Law Enforcement: Shops flouting cigarettes ban

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Attempts to catch out tobacconists who sell cigarettes to children by sending youngsters into shops to attempt to make a purchase may be a waste of time, research suggested yesterday.

Surveys of two schools in Gateshead, Tyne and Wear, revealed that large numbers of children under the legal age limit of 16 were buying cigarettes from local shops, with only a small percentage being turned away. But test sales carried out by the local trading standards office - in which a child is recruited to try to buy cigarettes - gave no indication of a problem. Not a single test purchase was made and hence there were no prosecutions.

The surveys, led by paediatrician Dr Mark Bagott from Newcastle University, were conducted at two schools in May 1995 and May 1996. At the first school 39 per cent of girls aged 14 to 15 and 26 per cent of boys were regular smokers. At the second, the figures were 24 per cent of girls and 14 per cent of boys.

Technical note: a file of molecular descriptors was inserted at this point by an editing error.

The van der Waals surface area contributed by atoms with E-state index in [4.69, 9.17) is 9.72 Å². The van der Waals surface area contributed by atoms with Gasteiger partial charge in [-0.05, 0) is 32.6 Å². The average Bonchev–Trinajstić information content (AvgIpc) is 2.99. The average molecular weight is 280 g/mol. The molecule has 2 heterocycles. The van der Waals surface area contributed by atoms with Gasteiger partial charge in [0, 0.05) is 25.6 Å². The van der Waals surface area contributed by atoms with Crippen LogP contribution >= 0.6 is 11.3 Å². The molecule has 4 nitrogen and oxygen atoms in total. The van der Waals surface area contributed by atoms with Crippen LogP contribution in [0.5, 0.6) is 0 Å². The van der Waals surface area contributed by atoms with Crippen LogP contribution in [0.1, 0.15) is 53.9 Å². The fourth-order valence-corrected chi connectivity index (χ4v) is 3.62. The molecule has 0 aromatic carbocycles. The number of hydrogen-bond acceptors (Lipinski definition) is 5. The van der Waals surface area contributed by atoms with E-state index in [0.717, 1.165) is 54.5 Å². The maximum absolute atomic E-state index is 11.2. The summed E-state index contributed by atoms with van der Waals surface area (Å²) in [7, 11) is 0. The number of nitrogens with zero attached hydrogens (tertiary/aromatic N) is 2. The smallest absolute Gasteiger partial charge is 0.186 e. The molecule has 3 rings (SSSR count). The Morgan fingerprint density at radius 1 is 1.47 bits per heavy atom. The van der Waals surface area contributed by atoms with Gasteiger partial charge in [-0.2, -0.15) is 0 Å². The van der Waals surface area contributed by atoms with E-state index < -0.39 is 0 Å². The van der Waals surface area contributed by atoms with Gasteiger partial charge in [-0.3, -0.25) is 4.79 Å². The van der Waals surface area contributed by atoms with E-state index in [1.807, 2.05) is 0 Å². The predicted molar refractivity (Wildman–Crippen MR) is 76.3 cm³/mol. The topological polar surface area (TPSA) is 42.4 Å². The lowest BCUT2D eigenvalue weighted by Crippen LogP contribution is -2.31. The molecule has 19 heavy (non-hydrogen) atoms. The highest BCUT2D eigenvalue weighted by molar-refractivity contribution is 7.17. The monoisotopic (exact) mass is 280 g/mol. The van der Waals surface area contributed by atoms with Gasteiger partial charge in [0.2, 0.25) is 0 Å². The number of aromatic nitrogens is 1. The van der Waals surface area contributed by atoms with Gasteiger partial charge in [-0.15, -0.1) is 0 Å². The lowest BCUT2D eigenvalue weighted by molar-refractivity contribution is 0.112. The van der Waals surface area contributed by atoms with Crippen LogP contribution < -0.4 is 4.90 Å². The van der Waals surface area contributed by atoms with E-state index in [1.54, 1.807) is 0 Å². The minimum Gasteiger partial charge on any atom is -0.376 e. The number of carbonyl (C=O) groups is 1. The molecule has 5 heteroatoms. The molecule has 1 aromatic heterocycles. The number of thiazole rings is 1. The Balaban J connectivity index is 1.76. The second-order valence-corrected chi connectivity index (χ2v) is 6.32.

A total of 95 per cent of children who regularly smoked bought cigarettes from shops at least once a week. Only 2.5 per cent in 1995 and 6 per cent in 1996 reported ever having had someone refuse to sell them cigarettes. The findings are reported in yesterday's British Medical Journal.